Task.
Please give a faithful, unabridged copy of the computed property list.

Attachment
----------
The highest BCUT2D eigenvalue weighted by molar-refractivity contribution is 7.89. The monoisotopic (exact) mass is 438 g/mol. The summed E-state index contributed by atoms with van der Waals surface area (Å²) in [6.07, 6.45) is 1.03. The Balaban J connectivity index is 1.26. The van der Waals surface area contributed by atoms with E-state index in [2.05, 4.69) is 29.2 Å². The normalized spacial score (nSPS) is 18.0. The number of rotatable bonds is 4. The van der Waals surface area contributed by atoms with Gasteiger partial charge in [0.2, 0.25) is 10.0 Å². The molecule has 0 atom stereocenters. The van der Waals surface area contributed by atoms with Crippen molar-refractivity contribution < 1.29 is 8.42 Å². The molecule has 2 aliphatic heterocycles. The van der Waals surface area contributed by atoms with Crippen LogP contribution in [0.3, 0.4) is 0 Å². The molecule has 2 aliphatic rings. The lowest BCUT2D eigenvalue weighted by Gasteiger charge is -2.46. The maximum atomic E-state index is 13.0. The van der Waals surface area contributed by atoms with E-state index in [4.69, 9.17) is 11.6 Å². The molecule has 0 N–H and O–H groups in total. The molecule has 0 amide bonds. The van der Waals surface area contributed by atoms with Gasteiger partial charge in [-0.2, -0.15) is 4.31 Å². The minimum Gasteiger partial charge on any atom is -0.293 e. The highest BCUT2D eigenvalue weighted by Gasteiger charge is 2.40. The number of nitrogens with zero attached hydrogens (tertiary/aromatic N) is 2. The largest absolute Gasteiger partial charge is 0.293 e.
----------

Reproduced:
The highest BCUT2D eigenvalue weighted by molar-refractivity contribution is 7.89. The monoisotopic (exact) mass is 438 g/mol. The summed E-state index contributed by atoms with van der Waals surface area (Å²) in [6.07, 6.45) is 1.03. The Balaban J connectivity index is 1.26. The van der Waals surface area contributed by atoms with E-state index in [2.05, 4.69) is 29.2 Å². The normalized spacial score (nSPS) is 18.0. The number of rotatable bonds is 4. The van der Waals surface area contributed by atoms with Gasteiger partial charge in [0.2, 0.25) is 10.0 Å². The molecule has 0 atom stereocenters. The van der Waals surface area contributed by atoms with Crippen molar-refractivity contribution < 1.29 is 8.42 Å². The molecule has 2 aliphatic heterocycles. The van der Waals surface area contributed by atoms with Crippen LogP contribution in [0.3, 0.4) is 0 Å². The molecule has 2 aliphatic rings. The lowest BCUT2D eigenvalue weighted by Gasteiger charge is -2.46. The maximum atomic E-state index is 13.0. The van der Waals surface area contributed by atoms with E-state index in [4.69, 9.17) is 11.6 Å². The molecule has 0 N–H and O–H groups in total. The molecule has 0 amide bonds. The van der Waals surface area contributed by atoms with Gasteiger partial charge in [-0.2, -0.15) is 4.31 Å². The minimum Gasteiger partial charge on any atom is -0.293 e. The highest BCUT2D eigenvalue weighted by Gasteiger charge is 2.40. The number of nitrogens with zero attached hydrogens (tertiary/aromatic N) is 2. The largest absolute Gasteiger partial charge is 0.293 e.